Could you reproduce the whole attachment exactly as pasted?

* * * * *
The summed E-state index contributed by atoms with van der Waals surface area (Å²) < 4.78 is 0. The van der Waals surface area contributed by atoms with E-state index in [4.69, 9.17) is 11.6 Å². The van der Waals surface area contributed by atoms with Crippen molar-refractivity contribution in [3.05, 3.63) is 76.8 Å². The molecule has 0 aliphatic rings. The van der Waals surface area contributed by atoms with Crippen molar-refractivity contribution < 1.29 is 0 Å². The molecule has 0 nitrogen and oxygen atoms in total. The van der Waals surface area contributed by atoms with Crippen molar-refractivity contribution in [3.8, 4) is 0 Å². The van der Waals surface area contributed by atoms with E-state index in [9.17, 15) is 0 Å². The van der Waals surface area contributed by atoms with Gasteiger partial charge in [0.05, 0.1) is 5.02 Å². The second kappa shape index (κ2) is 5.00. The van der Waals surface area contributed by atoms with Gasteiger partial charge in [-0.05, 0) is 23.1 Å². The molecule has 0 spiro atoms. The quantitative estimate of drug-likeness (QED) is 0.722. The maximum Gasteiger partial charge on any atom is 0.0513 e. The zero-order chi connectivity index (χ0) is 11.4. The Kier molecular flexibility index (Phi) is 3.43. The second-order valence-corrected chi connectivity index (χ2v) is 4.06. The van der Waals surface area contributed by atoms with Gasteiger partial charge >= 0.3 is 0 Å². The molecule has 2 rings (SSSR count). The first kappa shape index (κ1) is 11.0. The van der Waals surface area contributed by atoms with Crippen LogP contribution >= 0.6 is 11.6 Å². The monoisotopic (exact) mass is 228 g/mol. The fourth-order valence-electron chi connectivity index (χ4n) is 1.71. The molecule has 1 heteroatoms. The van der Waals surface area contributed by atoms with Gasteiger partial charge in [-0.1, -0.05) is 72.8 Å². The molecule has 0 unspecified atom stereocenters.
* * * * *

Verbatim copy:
The summed E-state index contributed by atoms with van der Waals surface area (Å²) < 4.78 is 0. The van der Waals surface area contributed by atoms with E-state index in [4.69, 9.17) is 11.6 Å². The van der Waals surface area contributed by atoms with Crippen molar-refractivity contribution in [3.05, 3.63) is 76.8 Å². The molecule has 0 aliphatic rings. The van der Waals surface area contributed by atoms with Crippen molar-refractivity contribution < 1.29 is 0 Å². The molecule has 0 nitrogen and oxygen atoms in total. The van der Waals surface area contributed by atoms with Crippen molar-refractivity contribution in [3.8, 4) is 0 Å². The van der Waals surface area contributed by atoms with E-state index in [9.17, 15) is 0 Å². The van der Waals surface area contributed by atoms with Gasteiger partial charge in [0.05, 0.1) is 5.02 Å². The second kappa shape index (κ2) is 5.00. The van der Waals surface area contributed by atoms with Gasteiger partial charge in [-0.05, 0) is 23.1 Å². The molecule has 0 spiro atoms. The quantitative estimate of drug-likeness (QED) is 0.722. The maximum Gasteiger partial charge on any atom is 0.0513 e. The zero-order chi connectivity index (χ0) is 11.4. The Kier molecular flexibility index (Phi) is 3.43. The second-order valence-corrected chi connectivity index (χ2v) is 4.06. The van der Waals surface area contributed by atoms with Gasteiger partial charge >= 0.3 is 0 Å². The molecule has 2 rings (SSSR count). The first kappa shape index (κ1) is 11.0. The van der Waals surface area contributed by atoms with Crippen LogP contribution >= 0.6 is 11.6 Å². The monoisotopic (exact) mass is 228 g/mol. The fourth-order valence-electron chi connectivity index (χ4n) is 1.71. The molecule has 1 heteroatoms. The van der Waals surface area contributed by atoms with Gasteiger partial charge in [-0.1, -0.05) is 72.8 Å². The molecule has 0 unspecified atom stereocenters.